[ProgClub list] Learning C++

John Elliot jj5 at progclub.org
Mon Oct 10 23:35:03 AEDT 2011

Here's a quote from Bjarne Stroustrup in The C++ Programming Language 
about learning C++. Makes me feel like I should be learning C++. (That's 
a long road...) :P -- JE

The most important thing to do when learning C++ is to focus on concepts 
and not get lost in language-technical details. The purpose of learning 
a programming language is to become a better programmer; that is, to 
become more effective at designing and implementing new systems and at 
maintaining the old ones. For this, an appreciation of programming and 
design techniques is far more important than understanding of details; 
that understanding comes with time and practice.

C++ supports a variety of programming styles. All are based on strong 
static type checking, and most aim at achieving a high level of 
abstraction and direct representation of the programmer's ideas. Each 
style can achieve its aims effectively while maintaining run-time and 
space efficiency. A programmer coming from a different language (say C, 
Fortran, Smalltalk, Lisp, ML, Ada, Eiffel, Pascal, or Modula-2) should 
realize that to gain the benefits of C++, they must spend time learning 
and internalizing programming styles and techniques suitable to C++. The 
same applies to programmers used to an earlier and less expressive 
version of C++.

Thoughtlessly applying techniques effective in one language to another 
typically leads to awkward, poorly performing, and hard-to-maintain 
code. Such code is also most frustrating to write because every line of 
code and every compiler error message reminds the programmer that the 
language used differs from "the old language." You can write in the 
style of Fortran, C, Smalltalk, etc., in any language, but doing so is 
neither pleasant nor economical in a language with a different 
philosophy. Every language can be a fertile source of ideas of how to 
write C++ programs. However, ideas must be transformed into something 
that fits with the general structure and type system of C++ in order to 
be effective in the different context. Over the basic type system of a 
language, only Pyrrhic victories are possible.

C++ supports a gradual approach to learning. How you approach learning a 
new programming language depends on what you already know and what you 
aim to learn. There is no one approach that suits everyone. My 
assumption is that you are learning C++ to become a better programmer 
and designer. That is, I assume that your purpose in learning C++ is not 
simply to learn a new syntax for doing things the way you used to, but 
to learn new and better ways of building systems. This has to be done 
gradually because acquiring any significant new skill takes time and 
requires practice. Consider how long it would take to learn a new 
natural language well or to learn to play a new musical instrument well.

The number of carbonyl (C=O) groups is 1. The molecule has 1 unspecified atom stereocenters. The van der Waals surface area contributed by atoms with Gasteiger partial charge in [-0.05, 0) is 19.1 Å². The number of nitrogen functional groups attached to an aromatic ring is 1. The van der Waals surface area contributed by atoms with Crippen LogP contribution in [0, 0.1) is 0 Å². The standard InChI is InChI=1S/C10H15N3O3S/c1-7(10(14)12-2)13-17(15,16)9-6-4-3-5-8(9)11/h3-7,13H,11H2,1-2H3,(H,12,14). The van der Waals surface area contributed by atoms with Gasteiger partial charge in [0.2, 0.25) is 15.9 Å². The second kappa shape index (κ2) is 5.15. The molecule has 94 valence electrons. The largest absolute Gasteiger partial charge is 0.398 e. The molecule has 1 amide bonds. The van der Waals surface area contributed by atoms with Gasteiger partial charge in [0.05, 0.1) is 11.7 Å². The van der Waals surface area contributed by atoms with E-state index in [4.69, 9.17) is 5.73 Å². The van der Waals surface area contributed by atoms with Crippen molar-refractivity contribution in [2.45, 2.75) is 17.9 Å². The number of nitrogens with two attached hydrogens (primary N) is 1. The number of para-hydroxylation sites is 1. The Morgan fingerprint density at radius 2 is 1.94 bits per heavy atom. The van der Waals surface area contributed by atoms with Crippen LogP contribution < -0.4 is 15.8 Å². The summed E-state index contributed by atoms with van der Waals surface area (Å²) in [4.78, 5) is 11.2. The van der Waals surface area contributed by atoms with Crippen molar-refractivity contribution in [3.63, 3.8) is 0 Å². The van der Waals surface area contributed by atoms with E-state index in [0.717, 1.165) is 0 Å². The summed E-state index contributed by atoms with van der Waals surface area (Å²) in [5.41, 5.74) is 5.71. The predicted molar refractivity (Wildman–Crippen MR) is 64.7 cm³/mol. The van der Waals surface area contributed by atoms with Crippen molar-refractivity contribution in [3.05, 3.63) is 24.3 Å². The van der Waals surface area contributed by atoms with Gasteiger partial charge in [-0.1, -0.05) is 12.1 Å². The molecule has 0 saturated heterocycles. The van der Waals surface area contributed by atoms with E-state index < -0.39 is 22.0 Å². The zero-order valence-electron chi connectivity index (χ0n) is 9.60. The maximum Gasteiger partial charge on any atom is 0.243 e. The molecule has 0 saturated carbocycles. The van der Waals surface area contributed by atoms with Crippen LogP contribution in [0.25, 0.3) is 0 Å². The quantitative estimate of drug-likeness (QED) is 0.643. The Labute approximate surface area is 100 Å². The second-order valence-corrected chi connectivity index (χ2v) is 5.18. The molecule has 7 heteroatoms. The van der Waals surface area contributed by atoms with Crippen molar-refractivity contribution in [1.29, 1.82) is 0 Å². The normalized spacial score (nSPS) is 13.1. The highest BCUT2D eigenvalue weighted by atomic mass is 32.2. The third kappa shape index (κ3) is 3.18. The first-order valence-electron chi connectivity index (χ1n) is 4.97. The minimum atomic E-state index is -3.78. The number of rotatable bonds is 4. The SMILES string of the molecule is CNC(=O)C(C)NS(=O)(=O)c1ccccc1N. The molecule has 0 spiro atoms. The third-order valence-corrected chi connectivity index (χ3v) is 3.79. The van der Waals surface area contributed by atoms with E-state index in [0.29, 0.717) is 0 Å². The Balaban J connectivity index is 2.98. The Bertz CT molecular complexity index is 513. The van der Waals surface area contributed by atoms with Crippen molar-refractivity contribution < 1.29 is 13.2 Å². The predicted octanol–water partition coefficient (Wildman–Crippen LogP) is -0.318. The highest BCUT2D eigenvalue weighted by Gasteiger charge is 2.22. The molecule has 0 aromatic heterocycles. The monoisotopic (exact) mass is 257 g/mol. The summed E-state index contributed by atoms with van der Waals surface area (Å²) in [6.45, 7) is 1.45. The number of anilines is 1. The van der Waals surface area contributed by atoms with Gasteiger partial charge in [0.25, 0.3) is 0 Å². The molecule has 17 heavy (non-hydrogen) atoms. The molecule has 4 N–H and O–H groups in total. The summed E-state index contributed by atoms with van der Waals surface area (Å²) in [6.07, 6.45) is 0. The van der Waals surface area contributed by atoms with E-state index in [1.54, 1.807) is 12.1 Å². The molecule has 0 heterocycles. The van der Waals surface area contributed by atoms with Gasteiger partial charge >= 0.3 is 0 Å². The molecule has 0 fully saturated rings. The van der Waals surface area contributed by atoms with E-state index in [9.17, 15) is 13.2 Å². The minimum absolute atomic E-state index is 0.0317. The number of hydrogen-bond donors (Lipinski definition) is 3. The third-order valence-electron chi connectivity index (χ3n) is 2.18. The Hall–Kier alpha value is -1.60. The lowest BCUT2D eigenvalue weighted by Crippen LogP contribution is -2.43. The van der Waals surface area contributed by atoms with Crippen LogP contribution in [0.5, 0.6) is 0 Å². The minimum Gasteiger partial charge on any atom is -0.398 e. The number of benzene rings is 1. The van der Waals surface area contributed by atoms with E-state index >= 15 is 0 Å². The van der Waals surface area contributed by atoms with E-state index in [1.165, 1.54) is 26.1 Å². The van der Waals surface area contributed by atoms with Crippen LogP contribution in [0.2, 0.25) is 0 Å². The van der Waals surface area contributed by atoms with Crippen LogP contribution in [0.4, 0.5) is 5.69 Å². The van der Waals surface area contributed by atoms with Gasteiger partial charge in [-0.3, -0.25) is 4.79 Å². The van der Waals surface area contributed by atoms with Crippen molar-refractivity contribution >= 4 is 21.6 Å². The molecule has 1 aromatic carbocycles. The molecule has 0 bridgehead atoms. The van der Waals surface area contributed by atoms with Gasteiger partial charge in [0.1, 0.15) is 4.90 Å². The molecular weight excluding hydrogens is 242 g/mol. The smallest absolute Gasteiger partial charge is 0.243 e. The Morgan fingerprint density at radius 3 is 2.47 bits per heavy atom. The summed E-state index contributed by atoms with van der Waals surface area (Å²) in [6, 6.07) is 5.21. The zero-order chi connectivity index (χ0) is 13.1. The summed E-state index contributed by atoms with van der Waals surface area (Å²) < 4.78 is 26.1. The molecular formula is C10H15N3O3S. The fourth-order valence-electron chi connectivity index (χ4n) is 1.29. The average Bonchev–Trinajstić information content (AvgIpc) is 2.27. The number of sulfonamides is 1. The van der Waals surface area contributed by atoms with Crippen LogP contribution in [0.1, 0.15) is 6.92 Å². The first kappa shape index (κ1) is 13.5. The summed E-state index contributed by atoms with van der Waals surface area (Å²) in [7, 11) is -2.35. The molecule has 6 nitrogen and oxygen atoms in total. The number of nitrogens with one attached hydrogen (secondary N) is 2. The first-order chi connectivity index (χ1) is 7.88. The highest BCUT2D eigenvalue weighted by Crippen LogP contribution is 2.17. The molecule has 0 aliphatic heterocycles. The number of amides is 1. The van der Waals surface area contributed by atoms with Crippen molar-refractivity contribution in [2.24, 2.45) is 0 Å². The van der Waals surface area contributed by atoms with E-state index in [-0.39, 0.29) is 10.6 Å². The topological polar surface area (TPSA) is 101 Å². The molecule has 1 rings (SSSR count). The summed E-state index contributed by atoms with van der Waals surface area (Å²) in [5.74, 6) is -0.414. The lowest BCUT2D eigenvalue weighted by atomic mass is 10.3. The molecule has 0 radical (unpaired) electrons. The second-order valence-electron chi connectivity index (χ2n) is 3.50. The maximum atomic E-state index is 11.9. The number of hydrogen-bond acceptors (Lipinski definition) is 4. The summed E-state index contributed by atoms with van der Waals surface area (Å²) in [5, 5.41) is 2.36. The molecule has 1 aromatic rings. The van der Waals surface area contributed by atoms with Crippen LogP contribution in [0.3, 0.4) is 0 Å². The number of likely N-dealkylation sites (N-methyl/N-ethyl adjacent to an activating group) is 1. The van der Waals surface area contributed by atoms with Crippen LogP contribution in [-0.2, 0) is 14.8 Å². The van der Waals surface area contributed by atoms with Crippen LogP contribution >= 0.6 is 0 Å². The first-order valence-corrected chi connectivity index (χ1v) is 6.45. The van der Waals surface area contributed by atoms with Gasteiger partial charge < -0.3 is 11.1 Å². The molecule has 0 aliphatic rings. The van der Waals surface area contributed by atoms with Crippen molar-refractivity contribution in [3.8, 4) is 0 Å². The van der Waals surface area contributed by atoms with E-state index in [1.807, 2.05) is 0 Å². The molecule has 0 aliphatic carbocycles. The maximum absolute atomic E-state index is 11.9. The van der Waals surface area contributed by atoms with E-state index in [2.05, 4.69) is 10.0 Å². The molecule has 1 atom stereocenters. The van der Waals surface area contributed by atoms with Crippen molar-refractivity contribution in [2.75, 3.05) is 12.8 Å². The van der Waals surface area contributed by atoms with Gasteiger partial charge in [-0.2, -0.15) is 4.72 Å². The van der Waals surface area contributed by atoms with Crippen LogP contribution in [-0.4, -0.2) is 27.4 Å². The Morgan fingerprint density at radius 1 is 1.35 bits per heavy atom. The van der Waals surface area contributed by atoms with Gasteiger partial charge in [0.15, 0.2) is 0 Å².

Becoming a better system designer is easier and faster, but not as much 
easier and faster as most people would like it to be.

It follows that you will be using C++ -- often for building real systems 
-- before understanding every language feature and technique. By 
supporting several programming paradigms (Chapter 2), C++ supports 
productive programming at several levels of expertise. Each new style of 
programming adds another tool to your toolbox, but each is effective on 
its own and each adds to your effectiveness as a programmer. C++ is 
organized so that you can learn its concepts in a roughly linear order 
and gain practical benefits along the way. This is important because it 
allows you to gain benefits roughly in proportion to the effort expended.

In the continuing debate on whether one needs to learn C before C++, I 
am firmly convinced that it is best to go directly to C++. C++ is safer, 
more expressive, and reduces the need to focus on low-level techniques. 
It is easier for you to learn the trickier parts of C that are needed to 
compensate for its lack of higher-level facilities after you have been 
exposed to the common subset of C and C++ and to some of the 
higher-level techniques supported directly in C++. Appendix B is a guide 
for programmers going from C++ to C, say, to deal with legacy code.

Several independently developed and distributed implementations of C++ 
exist. A wealth of tools, libraries, and software development 
environments are also available. A mass of textbooks, manuals, journals, 
newsletters, electronic bulletin boards, mailing lists, conferences, and 
courses are available to inform you about the latest developments in 
C++, its use, tools, libraries, implementations, etc. If you plan to use 
C++ seriously, I strongly suggest that you gain access to such sources. 
Each has its own emphasis and bias, so use at least two.

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